Here are some things we can do to help us deal with feelings of rejection and see the problem from a different perspective.
Who hasn’t experienced the painful experience of social rejection: being excluded from a group, breaking up with a romantic interest, or being left out of the loop at work—or even traumatic rejections caused by public humiliation?
In everyday life, situations of rejection are often less dramatic, such as not receiving an answer to a letter, not receiving an invitation to a party (when others are obviously going), not being mentioned among the collaborators working on a shared project (when other colleagues are on the list), having a proposal rejected (when others have received positive responses) …
The wound of social rejection
Social rejection is a wound that we find difficult to accept. The need for connection, belonging, and acceptance is one of the most fundamental human traits.
As psychiatrist Christophe André explains, one of the most striking observations in laboratory experiments about social rejection is “the intensity with which these rejections provoke painful results, even though the participants know that they’re only experiencing artificial and transitory situations, with people they’ll never see again. It’s as if a deep instinct signals that there’s nothing more dangerous for us than to be rejected by our fellow human beings. Even rejection by unknown and invisible people or in situations with no concrete stakes,” he points out, “such as being ignored when interacting on social networks, can lead to notable disruptions in self-esteem.”
Moreover, paradoxically, when people expect to be rejected, “they then avoid any commitment that could put them in that position again. This is the nature of avoidant attachment,” explains clinical psychologist Gwenaëlle Persiaux.
Then, how can we face rejection properly? Or how can we find the will to face rejection, instead of being tempted to isolate ourselves, to trigger a cascade of negative thoughts, or to “let go” of existing relationships with loved ones?
Here are some things we can do that will help us deal with feelings of rejection and see the problem from a different perspective.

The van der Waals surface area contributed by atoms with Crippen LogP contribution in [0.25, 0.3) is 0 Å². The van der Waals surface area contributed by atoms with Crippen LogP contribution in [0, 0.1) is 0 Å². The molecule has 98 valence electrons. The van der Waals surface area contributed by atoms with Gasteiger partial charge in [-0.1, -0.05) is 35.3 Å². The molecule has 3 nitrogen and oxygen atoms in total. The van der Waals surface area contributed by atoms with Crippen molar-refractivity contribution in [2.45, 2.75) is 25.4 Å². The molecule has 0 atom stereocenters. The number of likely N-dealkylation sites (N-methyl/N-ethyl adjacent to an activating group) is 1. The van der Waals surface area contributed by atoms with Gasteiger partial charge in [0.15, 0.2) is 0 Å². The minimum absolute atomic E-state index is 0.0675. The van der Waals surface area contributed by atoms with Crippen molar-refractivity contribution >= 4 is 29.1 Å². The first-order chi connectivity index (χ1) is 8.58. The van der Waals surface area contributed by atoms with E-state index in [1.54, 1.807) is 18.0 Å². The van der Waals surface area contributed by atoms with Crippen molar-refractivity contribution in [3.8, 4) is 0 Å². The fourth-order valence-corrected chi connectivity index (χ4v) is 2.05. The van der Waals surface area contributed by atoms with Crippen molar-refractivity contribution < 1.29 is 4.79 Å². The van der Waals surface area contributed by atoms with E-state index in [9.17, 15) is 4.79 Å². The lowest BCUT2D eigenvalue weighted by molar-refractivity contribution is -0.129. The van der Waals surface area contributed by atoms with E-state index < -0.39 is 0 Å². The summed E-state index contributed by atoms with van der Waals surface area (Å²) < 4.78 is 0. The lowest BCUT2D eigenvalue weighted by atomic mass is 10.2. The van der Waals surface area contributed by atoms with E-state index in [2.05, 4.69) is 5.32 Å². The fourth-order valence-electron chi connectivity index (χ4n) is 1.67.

1TRY NOT TO EXAGGERATE THE CRITICISM
Perhaps your boss has rejected your idea, or even just criticized it. There’s no reason to feel judged as though you’re a bad employee. Just tell yourself (and repeat it inwardly) that in this particular situation, your point of view and your boss’s are different. Rejecting someone’s idea is not the same as rejecting the person. Often the feeling of rejection, especially in highly sensitive people, is subjective.
2BE KIND TO YOURSELF
Learn to forgive your own mistakes and imperfections. Imagine what you’d do if the situation didn’t concern you, but a friend: you’d react with empathy and kindness. The idea is then to treat yourself the same way. If you’re less demanding with yourself, others will not reject you for all that. And your little inner voice, so often critical, will be more easily silenced.
3DON’T TAKE CRITICISM PERSONALLY
When faced with rejection, it’s important to tell yourself that it’s not about you, but about an aspect of you. It’s simply the fact that a part of you doesn’t suit someone in a concrete situation. There’s no reason to feel that you have been rejected as a person. These situations also work the other way around: if you don’t think or feel the same way as someone else, does that mean you reject them entirely?
4SEEK SOCIAL CONNECTION RIGHT AFTER REJECTION
Instead of running away to work, sleep, or addictions such as alcohol, devote yourself to your regular daily activities—even if they seem trivial compared to the sadness you feel. “Finding other people, working on these little things, making these efforts of self-control, will be a small but vital help,” emphasizes Christophe André.
5CULTIVATE A BROAD SOCIAL NETWORK
Another way to deal with rejection is to cultivate as large and varied a social network as possible. In general, the more sensitive we are to rejection, the more likely we are to select very reliable and secure people who won’t let us down. “Yet the scarcity of connections makes their loss or alteration more painful. Why shouldn’t having a few very good, close friends be compatible with having many more superficial friends and acquaintances? Why cut them out of your life? It’s also an exercise in acceptance of others,” concludes André.